4. The system of claim 3 wherein the first controller is configured to change the first orientation and the second controller is configured to change the second orientation to slide the first tether from the first arm to the second arm under an influence of gravity.
5. The system claim 2 wherein:
the first coupling device is a first electromagnet and the second coupling device is a second electromagnet; and
the first controller and the second controller cooperate to change polarities of the first electromagnet and the second electromagnet to engage and disengage the first electromagnet and the second electromagnet.
6. The system of claim 1 wherein:
the first aerial drone includes a movable first counterbalance member;
the second aerial drone includes a movable second counterbalance member;
the first controller is operably coupled to change a first position of the first counterbalance member in response to the payload transferring from the first aerial drone to the second aerial drone to maintain the first aerial drone at a first predetermined orientation; and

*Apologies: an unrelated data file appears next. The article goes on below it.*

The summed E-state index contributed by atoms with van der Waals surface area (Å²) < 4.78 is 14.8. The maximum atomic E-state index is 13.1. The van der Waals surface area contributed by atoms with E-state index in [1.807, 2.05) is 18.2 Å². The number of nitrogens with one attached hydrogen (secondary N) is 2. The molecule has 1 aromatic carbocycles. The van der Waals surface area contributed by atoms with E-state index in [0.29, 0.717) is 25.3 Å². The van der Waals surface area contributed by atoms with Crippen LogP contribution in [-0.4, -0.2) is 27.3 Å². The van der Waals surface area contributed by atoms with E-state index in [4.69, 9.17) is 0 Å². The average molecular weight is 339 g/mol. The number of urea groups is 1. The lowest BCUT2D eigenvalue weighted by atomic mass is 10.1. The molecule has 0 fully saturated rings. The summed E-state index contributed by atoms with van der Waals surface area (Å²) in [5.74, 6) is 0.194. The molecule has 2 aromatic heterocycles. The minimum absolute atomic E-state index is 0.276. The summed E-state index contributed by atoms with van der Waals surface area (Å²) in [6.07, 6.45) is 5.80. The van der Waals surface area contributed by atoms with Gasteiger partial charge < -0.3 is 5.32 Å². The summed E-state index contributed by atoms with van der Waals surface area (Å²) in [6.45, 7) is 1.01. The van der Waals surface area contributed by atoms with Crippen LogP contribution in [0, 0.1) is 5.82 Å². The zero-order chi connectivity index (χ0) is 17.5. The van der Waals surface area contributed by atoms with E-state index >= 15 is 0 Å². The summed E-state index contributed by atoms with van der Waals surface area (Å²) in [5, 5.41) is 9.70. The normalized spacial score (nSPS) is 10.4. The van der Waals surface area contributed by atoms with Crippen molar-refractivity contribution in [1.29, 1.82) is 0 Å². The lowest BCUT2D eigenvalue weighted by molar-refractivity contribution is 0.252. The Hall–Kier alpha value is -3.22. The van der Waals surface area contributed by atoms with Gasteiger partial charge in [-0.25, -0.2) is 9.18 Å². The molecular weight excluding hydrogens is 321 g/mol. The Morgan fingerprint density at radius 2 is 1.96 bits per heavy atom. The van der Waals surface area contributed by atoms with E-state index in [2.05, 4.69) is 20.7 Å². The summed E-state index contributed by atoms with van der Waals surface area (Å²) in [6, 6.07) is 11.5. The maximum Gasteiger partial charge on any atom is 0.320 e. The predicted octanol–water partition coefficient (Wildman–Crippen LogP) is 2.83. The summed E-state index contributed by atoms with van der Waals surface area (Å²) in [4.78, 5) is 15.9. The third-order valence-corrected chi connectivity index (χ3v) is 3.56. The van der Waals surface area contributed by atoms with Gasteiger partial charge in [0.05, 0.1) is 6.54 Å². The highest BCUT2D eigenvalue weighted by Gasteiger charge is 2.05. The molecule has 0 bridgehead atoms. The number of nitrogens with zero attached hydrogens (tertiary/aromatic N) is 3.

the second controller is operably coupled to change a second position of the second counterbalance member in response to the payload transferring from the first aerial drone to the second aerial drone to maintain the second aerial drone at a second predetermined orientation.
7. The system of claim 1 wherein the first transfer member includes a guide plate and a plurality transfer posts, the guide plate being movable between an open position and a closed position, the plurality of transfer posts being movable between a raised position and a lowered position.
8. The system of claim 1 wherein:
the first aerial drone includes a first plurality of thrust devices arranged to provide lift to the first aerial drone;
the second aerial drone includes a second plurality of thrust devices arrange to provide lift to the second aerial drone;
the first controller is operably coupled to the first plurality of thrust devices producing devices, the first controller being configured to change a first operation of at least one of the first plurality of thrust devices in response to the payload transferring from the first aerial drone to the second aerial drone to maintain the first aerial drone at a first predetermined orientation; and